“The major time to prioritize one over the other is if the 401k is offering a match. In this case, the 401k should be prioritized,” said Rick Vazza CFP at Driven Wealth Management. Other than that period of prioritization, a diverse strategy between both IRAs and a 401k may lead to a good investment portfolio.

Visit the following resources to learn more about contribution limits:

3. Invest in the stock market

If your retirement accounts are maxed out, you may want to start investing in other ways. Here are a few ways to get started:

  • ETFs. Investing in a low-cost exchange-traded fund (ETF) could be a good option if you want less fees more flexibility with your investments. ETFs are traded like stocks, so you will have the ability to get started with just one share.
  • Mutual funds. Mutual funds are another great way to get started investing in the stock market. Instead of buying a share, you buy into a fund.

Both of these are a good starting point for stock market investments.

Fees
$0.00 per trade

Per Trade Stock Trading Fee

Account Minimum
$0
Promotion

Cash bonuses are available for new accounts. Bonuses start at $50 if you deposit or transfer $10,000+.

Fees
$0.00 per trade

Per Trade Stock Trading Fee

Account Minimum
$0
Promotion

Get up to $600 when you open and fund an account within 60 calendar days of account opening, depending on deposited amount.

Fees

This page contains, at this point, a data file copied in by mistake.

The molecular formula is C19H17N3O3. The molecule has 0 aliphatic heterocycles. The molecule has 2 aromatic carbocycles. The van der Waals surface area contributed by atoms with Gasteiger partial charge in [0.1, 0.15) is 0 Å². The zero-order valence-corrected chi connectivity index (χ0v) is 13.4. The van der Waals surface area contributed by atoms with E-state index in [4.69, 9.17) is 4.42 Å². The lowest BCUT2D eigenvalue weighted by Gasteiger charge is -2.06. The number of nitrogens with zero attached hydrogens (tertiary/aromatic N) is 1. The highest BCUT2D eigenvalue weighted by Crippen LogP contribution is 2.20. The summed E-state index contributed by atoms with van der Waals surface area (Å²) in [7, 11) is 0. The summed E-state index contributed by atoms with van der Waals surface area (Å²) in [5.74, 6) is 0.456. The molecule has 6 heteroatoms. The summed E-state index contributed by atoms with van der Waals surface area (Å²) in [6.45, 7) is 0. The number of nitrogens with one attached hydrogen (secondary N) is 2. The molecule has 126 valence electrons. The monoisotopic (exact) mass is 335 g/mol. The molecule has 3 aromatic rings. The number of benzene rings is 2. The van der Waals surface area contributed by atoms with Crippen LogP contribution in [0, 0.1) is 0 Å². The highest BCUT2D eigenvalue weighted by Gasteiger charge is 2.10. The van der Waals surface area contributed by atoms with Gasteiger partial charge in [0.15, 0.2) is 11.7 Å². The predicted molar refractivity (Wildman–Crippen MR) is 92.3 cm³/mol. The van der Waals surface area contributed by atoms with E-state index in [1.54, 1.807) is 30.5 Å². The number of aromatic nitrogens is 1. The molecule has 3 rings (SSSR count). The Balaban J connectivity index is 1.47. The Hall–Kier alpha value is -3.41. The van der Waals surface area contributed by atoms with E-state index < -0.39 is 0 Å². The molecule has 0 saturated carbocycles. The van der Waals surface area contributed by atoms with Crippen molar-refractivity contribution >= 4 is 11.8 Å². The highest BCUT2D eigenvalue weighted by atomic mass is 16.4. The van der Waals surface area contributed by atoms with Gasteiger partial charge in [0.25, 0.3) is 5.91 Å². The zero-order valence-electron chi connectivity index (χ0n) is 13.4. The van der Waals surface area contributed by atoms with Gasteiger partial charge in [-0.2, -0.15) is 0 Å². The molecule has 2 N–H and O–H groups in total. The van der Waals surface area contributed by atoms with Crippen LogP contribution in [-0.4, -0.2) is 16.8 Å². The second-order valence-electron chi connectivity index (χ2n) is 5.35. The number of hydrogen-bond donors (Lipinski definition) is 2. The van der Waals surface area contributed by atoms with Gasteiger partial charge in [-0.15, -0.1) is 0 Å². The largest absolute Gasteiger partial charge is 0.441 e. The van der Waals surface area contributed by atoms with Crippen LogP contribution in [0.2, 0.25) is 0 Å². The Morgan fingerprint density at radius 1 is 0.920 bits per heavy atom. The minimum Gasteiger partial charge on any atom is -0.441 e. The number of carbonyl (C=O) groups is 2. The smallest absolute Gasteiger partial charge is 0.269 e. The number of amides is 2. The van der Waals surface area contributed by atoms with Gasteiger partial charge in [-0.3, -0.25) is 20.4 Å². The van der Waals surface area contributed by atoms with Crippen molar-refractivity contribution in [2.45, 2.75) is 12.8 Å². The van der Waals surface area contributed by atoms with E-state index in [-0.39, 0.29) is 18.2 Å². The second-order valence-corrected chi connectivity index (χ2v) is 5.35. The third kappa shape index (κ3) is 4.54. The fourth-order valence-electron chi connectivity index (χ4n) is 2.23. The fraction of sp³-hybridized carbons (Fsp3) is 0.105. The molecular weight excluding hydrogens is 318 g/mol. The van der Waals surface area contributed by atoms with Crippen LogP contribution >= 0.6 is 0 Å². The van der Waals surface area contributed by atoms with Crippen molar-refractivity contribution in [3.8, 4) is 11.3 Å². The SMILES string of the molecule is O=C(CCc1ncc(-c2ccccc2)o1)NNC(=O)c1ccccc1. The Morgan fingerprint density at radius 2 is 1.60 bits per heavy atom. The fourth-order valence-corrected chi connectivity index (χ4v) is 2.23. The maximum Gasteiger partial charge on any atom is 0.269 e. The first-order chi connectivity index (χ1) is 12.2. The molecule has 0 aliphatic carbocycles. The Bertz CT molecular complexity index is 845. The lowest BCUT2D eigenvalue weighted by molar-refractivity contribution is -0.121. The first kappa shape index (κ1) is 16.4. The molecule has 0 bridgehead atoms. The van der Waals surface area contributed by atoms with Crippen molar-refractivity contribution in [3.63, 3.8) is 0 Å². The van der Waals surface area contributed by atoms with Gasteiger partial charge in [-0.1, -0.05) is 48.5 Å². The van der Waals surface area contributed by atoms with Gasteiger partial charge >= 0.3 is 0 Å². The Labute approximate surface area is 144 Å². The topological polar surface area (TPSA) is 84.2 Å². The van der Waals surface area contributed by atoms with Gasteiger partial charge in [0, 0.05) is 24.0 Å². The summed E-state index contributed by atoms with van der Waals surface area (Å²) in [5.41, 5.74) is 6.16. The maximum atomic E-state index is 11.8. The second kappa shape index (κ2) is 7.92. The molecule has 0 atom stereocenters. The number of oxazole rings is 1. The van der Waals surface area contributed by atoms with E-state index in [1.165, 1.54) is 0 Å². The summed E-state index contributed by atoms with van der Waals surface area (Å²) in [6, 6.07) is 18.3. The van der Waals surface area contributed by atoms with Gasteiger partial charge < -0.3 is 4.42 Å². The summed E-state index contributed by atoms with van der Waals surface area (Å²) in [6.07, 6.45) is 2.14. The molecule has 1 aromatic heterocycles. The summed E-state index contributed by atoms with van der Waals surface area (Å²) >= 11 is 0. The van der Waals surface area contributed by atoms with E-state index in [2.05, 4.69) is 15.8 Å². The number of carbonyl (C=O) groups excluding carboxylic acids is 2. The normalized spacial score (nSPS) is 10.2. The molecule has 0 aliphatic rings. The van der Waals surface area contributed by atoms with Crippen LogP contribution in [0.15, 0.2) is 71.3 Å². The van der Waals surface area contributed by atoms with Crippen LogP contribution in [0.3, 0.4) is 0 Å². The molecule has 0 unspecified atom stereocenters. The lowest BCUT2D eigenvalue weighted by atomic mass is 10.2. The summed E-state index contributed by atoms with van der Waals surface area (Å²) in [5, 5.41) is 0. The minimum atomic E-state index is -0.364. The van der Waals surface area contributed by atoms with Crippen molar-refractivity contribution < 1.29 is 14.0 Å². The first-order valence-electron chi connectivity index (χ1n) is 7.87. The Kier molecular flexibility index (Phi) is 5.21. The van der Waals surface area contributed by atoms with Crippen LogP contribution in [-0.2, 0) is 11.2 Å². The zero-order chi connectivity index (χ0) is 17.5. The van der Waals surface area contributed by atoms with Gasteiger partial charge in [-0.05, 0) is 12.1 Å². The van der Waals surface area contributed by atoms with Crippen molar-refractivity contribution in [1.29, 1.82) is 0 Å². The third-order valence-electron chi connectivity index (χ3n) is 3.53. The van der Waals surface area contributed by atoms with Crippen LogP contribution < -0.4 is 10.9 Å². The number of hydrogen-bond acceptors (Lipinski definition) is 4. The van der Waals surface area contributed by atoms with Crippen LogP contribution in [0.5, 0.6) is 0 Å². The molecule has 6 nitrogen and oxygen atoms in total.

$2.95 per trade

Per Trade Stock Trading Fee

Account Minimum
$0
Promotion

Up to 100 free trades

4. Invest 50k into a 529 account

If you have children then you may want to consider investing that money in a 529 account. A 529 can help cover your child’s education expenses. Anything from private K-12 to graduate education can be paid for through this account.

According to the College Board, the average annual cost to attend college was between $9,970 and $34,740 for state and private schools respectively for the 2017-2018 academic school year. A 529 savings plan will allow you to invest in mutual funds and other investment vehicles through the plan. There are also some tax advantages associated with 529 accounts.

Investing $50,000 into a 529 may be a solid plan now if you intend to pay for your child’s higher education later on.

5. Create the best mix for your financial future

Everyone’s financial situation is unique, so there’s no one-size-fits-all investment strategy. Instead of investing the full 50,000 on one investment vehicle, it may be wise to have a healthy mix of investments.

As you go through the investment process, make sure to analyze and adjust your portfolio along the way. Investors should rebalance their investments on a regular basis to maximize the effectiveness of their portfolio.